What can you see? What do you notice? What questions can you ask?
Square It game for an adult and child. Can you come up with a way of always winning this game?
Players take it in turns to choose a dot on the grid. The winner is the first to have four dots that can be joined to form a square.
It is obvious that we can fit four circles of diameter 1 unit in a square of side 2 without overlapping. What is the smallest square into which we can fit 3 circles of diameter 1 unit?
Four identical right angled triangles are drawn on the sides of a
square. Two face out, two face in. Why do the four vertices marked
with dots lie on one line?
A and C are the opposite vertices of a square ABCD, and have
coordinates (a,b) and (c,d), respectively. What are the coordinates
of the vertices B and D? What is the area of the square?
Just four procedures were used to produce a design. How was it
done? Can you be systematic and elegant so that someone can follow
A 2 by 3 rectangle contains 8 squares and a 3 by 4 rectangle
contains 20 squares. What size rectangle(s) contain(s) exactly 100
squares? Can you find them all?
The opposite vertices of a square have coordinates (a,b) and (c,d). What are the coordinates of the other vertices?
The whole set of tiles is used to make a square. This has a green and blue border. There are no green or blue tiles anywhere in the square except on this border. How many tiles are there in the set?
What fractions can you divide the diagonal of a square into by simple folding?
ABCD is a square. P is the midpoint of AB and is joined to C. A line from D perpendicular to PC meets the line at the point Q. Prove AQ = AD.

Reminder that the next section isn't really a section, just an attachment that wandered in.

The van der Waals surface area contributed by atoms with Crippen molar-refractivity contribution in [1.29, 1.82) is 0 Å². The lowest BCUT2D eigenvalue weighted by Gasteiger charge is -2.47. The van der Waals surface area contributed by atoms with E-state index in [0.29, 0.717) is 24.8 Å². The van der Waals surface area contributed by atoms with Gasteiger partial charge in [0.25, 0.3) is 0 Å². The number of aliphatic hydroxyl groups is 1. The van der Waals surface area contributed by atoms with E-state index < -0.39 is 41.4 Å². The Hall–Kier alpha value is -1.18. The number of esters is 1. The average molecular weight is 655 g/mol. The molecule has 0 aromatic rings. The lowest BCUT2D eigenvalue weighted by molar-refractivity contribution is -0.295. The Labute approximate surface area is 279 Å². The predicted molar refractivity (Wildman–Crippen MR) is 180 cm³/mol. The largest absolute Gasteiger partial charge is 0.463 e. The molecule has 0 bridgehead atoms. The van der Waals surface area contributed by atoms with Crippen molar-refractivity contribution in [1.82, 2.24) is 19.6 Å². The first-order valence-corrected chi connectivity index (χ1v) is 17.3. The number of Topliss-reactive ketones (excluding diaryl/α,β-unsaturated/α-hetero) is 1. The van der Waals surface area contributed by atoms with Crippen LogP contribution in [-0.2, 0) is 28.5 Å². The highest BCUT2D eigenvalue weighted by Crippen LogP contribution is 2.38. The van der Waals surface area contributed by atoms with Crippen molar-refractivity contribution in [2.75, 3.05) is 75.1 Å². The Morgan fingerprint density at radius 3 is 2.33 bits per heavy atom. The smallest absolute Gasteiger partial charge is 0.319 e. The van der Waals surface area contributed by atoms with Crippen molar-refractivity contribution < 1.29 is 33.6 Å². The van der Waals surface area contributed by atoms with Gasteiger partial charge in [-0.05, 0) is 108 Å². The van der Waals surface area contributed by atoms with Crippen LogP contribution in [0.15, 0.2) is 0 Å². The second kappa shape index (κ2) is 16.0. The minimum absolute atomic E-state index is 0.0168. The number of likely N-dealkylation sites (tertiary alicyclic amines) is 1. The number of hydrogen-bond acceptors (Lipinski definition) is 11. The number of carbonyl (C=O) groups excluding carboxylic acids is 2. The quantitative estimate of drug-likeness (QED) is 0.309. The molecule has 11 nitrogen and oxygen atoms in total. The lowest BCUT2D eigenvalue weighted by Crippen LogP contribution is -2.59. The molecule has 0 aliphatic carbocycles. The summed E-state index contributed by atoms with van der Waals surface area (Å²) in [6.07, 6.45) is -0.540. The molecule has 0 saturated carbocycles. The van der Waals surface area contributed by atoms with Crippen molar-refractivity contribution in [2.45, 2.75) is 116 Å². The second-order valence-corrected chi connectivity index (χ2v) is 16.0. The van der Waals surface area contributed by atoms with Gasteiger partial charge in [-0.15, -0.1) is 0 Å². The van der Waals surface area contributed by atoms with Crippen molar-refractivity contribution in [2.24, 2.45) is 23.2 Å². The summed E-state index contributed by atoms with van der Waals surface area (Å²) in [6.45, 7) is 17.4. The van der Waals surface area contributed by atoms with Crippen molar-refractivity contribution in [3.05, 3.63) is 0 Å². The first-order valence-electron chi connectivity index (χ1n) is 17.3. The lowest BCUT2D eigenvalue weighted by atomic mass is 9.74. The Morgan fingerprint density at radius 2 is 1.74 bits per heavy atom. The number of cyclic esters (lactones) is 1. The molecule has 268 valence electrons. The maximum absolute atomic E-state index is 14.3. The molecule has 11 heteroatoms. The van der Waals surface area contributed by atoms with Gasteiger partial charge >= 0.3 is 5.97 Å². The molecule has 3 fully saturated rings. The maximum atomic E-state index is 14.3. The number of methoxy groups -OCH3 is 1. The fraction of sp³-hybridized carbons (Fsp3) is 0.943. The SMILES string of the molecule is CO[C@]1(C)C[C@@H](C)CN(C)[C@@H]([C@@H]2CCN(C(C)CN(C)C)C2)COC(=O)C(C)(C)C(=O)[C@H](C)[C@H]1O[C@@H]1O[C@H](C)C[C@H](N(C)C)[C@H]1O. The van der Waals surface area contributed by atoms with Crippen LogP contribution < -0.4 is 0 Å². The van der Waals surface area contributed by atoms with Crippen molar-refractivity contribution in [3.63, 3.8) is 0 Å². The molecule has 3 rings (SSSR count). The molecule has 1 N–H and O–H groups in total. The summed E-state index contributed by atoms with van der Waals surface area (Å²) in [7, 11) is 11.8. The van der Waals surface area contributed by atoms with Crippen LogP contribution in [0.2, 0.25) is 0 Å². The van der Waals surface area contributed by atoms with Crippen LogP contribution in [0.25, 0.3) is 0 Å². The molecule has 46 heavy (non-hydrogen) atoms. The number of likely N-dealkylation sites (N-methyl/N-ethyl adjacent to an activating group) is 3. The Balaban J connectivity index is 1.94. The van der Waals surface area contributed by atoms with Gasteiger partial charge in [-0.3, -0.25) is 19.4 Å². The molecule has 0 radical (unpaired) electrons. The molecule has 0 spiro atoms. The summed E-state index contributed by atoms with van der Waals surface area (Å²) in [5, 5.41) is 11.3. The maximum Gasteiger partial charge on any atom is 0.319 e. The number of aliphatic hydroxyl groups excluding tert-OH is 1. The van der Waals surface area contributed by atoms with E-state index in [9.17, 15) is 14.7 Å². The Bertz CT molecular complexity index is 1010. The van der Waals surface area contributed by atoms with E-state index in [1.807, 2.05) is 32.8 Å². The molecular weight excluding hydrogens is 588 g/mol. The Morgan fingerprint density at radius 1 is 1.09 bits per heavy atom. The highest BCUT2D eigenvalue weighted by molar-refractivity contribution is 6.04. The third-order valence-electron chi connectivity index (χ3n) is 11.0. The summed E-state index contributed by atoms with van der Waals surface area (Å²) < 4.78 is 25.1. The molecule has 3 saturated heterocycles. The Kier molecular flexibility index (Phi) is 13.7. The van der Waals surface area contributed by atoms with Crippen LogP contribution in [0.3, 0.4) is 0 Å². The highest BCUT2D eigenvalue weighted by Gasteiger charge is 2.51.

The diagonal of a square intersects the line joining one of the unused corners to the midpoint of the opposite side. What do you notice about the line segments produced?
Rectangles are considered different if they vary in size or have different locations. How many different rectangles can be drawn on a chessboard?
Charlie likes to go for walks around a square park, while Alison likes to cut across diagonally. Can you find relationships between the vectors they walk along?
Given that ABCD is a square, M is the mid point of AD and CP is
perpendicular to MB with P on MB, prove DP = DC.
Can you use LOGO to create this star pattern made from squares.
Only basic LOGO knowledge needed.
Creating designs with squares - using the REPEAT command in LOGO.
This requires some careful thought on angles
A Short introduction to using Logo. This is the first in a twelve part series.
Look at how the pattern is built up - in that way you will know how
to break the final pattern down into more manageable pieces.
This LOGO Challenge emphasises the idea of breaking down a problem
into smaller manageable parts. Working on squares and angles.
Using LOGO, can you construct elegant procedures that will draw
this family of 'floor coverings'?
Can you use LOGO to create a systematic reproduction of a basic
design? An introduction to variables in a familiar setting.